Oslo, the oldest of the Nordic capitals, located between a fjord and the forest, is breathtakingly beautiful and offers a several parks and recreational activities. Add to that castles and its intriguing Viking history and you get a city where a family can easily wile away 72 hours.
Akerhaus Castle The Akerhus Castle has gone through many reincarnations, starting as a medieval castle in the 13th century, then becoming a fortress in the 16th century and finally being rebuilt in the 17th century as a renaissance castle. The castle’s chapel and royal mausoleum are open to the public and the Norwegian Armed Forces Museum and Resistance Museum are also housed there. My 7 and 9 year-old daughters were much more interested in what was of the sea outside then so we stayed outside enjoying the panoramic views, exploring the castle grounds while the girls ran around and climbed on and around the old canons strategically set around the castle and used to protect the fortress in days past. Vigeland Sculpture Park We followed our exploration of the Akerhus Castle with a visit to Vigeland Sculpture Park. There are more than 200 bronze, granite and cast iron sculptures created by sculptor Gustav Vigeland depicting people engaged in various states of physical activity such as running, wrestling and dancing, all in the nude, causing giggles and squeals from my daughters. The park designed in the style of a classical European garden, has fountains, cafes and a children’s playground. Tip: The Angry Boy is located on the bridge and is the park’s most famous statue.
Museum Island Our second day is dedicated to discovering some of Oslo’s wonderful museums. We get on the Hop On – Hop Off Mini Cruise and do the full 1.5 hour rotation on the traditional sailing ship, passing some of Oslo’s most interesting sites, like the City Hall, the Opera House and the Akershus Castle before getting off at Bigdøy Museum Island. The island is home to a cluster of museums, including the NORSK Folkemuseum, Maritime Museum, Kon-Tiki and the Viking Ship Museum. We don’t have time to visit all of the museums, so we stop for a photo op with the anchor in front of the Maritime Museum, before moving on to the Kon-Tiki and Viking Ship museums. The Kon-Tiki Museum documents the expeditions of world famous scientist Thor Heyerdahl. The original Kon-Tiki raft that Heyerdahl used to cross the Pacific Ocean in 1947 is on display, as well as the reed boat Ra II and a variety of artifacts from Heyerdahl’s travels. At the Viking Ship Museum is also at Bigdøy Museum Island but a short distance away from the other museums. We walk to the museum, where the three best-preserved Viking ships known are on exhibit. The ships, discovered in large royal burial mounds in the Oslo fjord, contained burial chambers and an extensive collection of burial gifts for the vessels wealthy “passenger” to use in the after life. Some of the gifts are displayed in the museum and include elaborately carved sleds, wagons, carved animal heads and kitchen utensils. Tip: If you don’t want to walk to the Viking Museum, take the bus. Public transportation is free for kids under 16 on weekends. Nobel Peace Center The last stop of the day was the Nobel Peace Center. Exhibitions and interactive technology introduce visitors to Alfred Nobel, the peace laureates and their works. The Children’s Peace Center presents information on war, peace and conflict resolution in way that’s fun and engaging. The girls learn the true story of a young girl living in a refugee camp in the Congo via an animated film and about the Norweigen Nobel laureate Fridtjof Nansen who was awarded the prize for the work he did on behalf of refugees. As much as my daughters enjoyed the children’s area, they were mesmerized more by the iPads used to present information in the main hall and the light and sound display of the Nobel Field exhibition, which presents all of the past laureates. Walking through the Nobel Field the girls learned a little bit more about some historical figures they knew, such as Barak Obama, Nelson Mandela and Mother Teresa, while being introduced to some new ones, like environmentalist Wangari Maathai. The museum gift shop offers a large selection of material by and about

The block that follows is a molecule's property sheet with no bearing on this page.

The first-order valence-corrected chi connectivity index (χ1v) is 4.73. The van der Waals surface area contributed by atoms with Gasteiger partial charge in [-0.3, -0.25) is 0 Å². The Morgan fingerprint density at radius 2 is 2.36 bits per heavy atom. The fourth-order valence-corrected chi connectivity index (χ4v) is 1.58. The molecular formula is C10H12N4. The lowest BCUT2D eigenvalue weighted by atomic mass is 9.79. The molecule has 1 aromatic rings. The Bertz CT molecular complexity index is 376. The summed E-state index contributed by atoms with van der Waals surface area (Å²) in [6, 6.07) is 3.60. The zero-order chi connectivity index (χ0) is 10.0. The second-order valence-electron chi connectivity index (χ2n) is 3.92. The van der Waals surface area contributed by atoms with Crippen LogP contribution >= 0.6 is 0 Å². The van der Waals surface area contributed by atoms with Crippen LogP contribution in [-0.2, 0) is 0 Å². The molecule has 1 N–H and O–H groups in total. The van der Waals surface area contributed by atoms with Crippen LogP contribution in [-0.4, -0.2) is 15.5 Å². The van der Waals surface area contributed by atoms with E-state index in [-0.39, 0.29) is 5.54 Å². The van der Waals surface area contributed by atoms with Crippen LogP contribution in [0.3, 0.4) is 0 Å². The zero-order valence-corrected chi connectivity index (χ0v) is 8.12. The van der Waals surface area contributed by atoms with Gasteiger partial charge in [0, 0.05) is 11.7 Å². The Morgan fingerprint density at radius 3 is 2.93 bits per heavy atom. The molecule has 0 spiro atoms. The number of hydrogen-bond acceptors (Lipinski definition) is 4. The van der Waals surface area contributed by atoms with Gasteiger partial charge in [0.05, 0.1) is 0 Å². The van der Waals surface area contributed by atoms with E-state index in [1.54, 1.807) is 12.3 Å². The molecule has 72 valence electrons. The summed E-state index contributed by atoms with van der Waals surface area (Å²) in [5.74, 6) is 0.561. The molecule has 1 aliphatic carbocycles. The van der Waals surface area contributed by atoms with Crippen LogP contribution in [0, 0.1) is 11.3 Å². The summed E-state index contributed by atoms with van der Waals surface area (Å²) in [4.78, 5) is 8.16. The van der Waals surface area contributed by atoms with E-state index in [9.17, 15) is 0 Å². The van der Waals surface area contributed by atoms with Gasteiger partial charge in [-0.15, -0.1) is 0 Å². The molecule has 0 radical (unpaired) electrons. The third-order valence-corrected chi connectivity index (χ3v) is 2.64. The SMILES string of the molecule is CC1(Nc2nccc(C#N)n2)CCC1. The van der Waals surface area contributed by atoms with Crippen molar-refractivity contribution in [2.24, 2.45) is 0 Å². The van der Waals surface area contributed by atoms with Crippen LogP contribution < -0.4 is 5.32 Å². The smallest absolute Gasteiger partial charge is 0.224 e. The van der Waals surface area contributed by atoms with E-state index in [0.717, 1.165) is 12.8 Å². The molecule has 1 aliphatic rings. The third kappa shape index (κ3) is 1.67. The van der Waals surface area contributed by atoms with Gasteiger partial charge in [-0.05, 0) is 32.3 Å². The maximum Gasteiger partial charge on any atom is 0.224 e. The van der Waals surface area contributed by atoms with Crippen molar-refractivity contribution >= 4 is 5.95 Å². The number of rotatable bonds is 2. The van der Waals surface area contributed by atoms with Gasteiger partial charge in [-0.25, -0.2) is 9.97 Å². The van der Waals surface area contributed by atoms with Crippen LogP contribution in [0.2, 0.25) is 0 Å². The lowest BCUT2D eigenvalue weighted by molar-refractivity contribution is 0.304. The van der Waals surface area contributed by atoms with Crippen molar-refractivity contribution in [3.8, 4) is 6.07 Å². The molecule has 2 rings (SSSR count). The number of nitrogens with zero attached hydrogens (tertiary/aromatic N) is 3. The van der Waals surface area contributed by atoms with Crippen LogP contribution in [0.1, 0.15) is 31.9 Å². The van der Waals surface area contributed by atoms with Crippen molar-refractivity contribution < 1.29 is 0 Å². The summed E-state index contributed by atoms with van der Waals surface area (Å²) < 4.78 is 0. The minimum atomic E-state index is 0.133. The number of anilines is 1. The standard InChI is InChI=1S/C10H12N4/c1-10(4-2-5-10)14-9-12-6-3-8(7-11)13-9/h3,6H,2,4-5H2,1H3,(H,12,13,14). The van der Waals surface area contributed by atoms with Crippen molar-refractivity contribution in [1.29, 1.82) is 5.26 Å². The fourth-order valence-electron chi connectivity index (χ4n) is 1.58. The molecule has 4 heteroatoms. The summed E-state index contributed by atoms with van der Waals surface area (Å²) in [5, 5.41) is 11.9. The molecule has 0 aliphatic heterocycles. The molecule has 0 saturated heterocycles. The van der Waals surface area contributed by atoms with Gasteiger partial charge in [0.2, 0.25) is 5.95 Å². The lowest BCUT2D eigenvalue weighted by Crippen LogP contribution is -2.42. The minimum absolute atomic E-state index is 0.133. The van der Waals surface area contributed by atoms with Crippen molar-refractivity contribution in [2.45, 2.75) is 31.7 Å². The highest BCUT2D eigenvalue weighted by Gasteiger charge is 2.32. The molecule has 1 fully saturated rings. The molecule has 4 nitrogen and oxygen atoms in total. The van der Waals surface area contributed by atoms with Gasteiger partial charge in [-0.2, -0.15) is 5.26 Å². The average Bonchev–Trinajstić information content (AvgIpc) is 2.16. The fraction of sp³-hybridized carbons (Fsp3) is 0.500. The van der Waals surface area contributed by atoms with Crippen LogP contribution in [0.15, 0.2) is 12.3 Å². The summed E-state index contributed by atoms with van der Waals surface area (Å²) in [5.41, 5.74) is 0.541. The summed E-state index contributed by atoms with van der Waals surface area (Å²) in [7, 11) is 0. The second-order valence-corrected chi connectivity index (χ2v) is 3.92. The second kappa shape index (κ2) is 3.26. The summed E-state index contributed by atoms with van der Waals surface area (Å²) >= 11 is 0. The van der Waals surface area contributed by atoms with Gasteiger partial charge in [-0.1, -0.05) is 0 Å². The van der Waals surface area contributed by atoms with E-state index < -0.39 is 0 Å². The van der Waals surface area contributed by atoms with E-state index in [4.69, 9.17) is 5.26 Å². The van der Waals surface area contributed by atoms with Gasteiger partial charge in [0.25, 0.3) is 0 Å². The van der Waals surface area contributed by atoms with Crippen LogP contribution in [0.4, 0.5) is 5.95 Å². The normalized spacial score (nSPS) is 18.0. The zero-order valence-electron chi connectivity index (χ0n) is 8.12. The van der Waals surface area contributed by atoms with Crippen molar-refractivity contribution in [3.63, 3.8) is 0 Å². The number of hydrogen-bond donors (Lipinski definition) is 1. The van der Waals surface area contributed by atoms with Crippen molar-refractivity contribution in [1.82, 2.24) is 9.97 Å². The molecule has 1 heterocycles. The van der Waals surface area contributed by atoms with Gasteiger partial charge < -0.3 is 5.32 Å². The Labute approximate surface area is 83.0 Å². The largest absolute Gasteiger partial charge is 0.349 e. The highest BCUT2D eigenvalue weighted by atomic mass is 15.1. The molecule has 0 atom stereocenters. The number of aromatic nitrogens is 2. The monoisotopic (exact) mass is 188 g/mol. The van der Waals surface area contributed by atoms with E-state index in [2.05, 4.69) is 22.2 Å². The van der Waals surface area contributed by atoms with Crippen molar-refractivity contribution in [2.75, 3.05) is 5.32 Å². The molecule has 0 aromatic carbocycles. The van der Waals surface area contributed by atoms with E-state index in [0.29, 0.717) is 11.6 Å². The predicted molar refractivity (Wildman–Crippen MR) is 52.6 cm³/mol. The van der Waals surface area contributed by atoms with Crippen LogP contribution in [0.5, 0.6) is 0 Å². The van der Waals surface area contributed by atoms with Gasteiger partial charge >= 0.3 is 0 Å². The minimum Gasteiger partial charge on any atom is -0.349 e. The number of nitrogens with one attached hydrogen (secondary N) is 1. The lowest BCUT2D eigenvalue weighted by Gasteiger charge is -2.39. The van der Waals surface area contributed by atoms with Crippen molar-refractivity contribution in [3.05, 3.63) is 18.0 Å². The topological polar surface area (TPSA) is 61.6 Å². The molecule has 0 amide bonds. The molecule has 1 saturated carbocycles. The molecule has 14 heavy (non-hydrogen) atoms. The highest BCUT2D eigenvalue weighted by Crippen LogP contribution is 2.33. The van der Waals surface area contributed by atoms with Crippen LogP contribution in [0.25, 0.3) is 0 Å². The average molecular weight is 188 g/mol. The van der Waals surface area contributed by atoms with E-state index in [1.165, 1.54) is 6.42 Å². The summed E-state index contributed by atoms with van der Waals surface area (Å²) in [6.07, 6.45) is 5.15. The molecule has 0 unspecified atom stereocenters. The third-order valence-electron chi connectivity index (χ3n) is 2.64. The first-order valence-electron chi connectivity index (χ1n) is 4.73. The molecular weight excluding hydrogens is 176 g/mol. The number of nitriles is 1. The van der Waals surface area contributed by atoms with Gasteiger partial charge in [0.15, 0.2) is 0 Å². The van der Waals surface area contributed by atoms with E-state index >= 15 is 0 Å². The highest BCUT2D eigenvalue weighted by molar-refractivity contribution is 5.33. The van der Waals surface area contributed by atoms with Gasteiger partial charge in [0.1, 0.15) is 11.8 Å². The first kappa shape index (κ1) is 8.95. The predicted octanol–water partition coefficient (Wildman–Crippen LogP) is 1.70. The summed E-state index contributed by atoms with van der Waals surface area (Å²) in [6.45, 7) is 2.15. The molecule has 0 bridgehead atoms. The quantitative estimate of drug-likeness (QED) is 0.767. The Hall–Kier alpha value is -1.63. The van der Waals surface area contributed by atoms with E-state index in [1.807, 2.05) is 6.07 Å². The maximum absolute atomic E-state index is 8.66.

Holmenkollen From the moment we arrived in Oslo, my eyes were drawn to what looked like a massive piece of modern art in the city’s skyline. The structure is the Holmenkollen Ski Jump and since it is Norway’s most visited tourist attraction, I am not the only one drawn to this structure. In addition to the ski jump, Holmenkollen includes the world’s oldest ski museum and the ski jump tower, which offers incomparable views of the Nordmarka woods and Oslo. But all of this paled in comparison to the ski jump simulator in my children’s eyes. The ski simulator lets you experience the racing downhill against the world’s best skiers. My 7 year-old really enjoyed the simulator, feeling as though it will help her performance in ski school next year and increase her chances of winning the gold, which she felt she was wrongfully denied this year. I’ll keep you posted on how that works out.
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